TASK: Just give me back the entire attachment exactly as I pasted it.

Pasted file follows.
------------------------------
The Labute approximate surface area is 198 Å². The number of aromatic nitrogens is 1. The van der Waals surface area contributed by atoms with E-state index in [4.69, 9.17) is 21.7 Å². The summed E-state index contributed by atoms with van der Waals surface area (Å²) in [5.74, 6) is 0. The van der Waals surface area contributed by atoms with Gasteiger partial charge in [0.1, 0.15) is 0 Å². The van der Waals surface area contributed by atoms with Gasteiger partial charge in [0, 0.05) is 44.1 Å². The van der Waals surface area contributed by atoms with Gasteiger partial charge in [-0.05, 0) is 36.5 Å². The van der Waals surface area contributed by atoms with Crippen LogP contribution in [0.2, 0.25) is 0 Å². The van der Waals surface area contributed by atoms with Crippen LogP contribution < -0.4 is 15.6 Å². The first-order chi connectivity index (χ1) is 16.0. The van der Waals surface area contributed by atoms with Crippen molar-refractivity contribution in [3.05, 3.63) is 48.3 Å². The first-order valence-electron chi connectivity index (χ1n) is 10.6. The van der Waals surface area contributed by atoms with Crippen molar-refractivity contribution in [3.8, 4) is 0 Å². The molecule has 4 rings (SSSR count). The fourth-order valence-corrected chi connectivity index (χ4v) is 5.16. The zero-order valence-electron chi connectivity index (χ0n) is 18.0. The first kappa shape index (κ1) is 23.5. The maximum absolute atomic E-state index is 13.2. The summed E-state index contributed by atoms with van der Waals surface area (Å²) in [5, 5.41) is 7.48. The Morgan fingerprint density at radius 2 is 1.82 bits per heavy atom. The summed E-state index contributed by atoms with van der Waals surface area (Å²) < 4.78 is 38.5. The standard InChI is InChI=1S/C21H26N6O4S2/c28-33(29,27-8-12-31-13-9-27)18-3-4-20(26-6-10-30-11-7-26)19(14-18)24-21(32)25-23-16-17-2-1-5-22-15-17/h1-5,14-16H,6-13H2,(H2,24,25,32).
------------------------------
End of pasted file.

The Labute approximate surface area is 198 Å². The number of aromatic nitrogens is 1. The van der Waals surface area contributed by atoms with E-state index in [4.69, 9.17) is 21.7 Å². The summed E-state index contributed by atoms with van der Waals surface area (Å²) in [5.74, 6) is 0. The van der Waals surface area contributed by atoms with Gasteiger partial charge in [0.1, 0.15) is 0 Å². The van der Waals surface area contributed by atoms with Gasteiger partial charge in [0, 0.05) is 44.1 Å². The van der Waals surface area contributed by atoms with Gasteiger partial charge in [-0.05, 0) is 36.5 Å². The van der Waals surface area contributed by atoms with Crippen LogP contribution in [0.2, 0.25) is 0 Å². The van der Waals surface area contributed by atoms with Crippen LogP contribution < -0.4 is 15.6 Å². The first-order chi connectivity index (χ1) is 16.0. The van der Waals surface area contributed by atoms with Crippen molar-refractivity contribution in [3.05, 3.63) is 48.3 Å². The first-order valence-electron chi connectivity index (χ1n) is 10.6. The van der Waals surface area contributed by atoms with Crippen molar-refractivity contribution in [3.8, 4) is 0 Å². The molecule has 4 rings (SSSR count). The fourth-order valence-corrected chi connectivity index (χ4v) is 5.16. The zero-order valence-electron chi connectivity index (χ0n) is 18.0. The first kappa shape index (κ1) is 23.5. The maximum absolute atomic E-state index is 13.2. The summed E-state index contributed by atoms with van der Waals surface area (Å²) in [5, 5.41) is 7.48. The Morgan fingerprint density at radius 2 is 1.82 bits per heavy atom. The summed E-state index contributed by atoms with van der Waals surface area (Å²) < 4.78 is 38.5. The standard InChI is InChI=1S/C21H26N6O4S2/c28-33(29,27-8-12-31-13-9-27)18-3-4-20(26-6-10-30-11-7-26)19(14-18)24-21(32)25-23-16-17-2-1-5-22-15-17/h1-5,14-16H,6-13H2,(H2,24,25,32).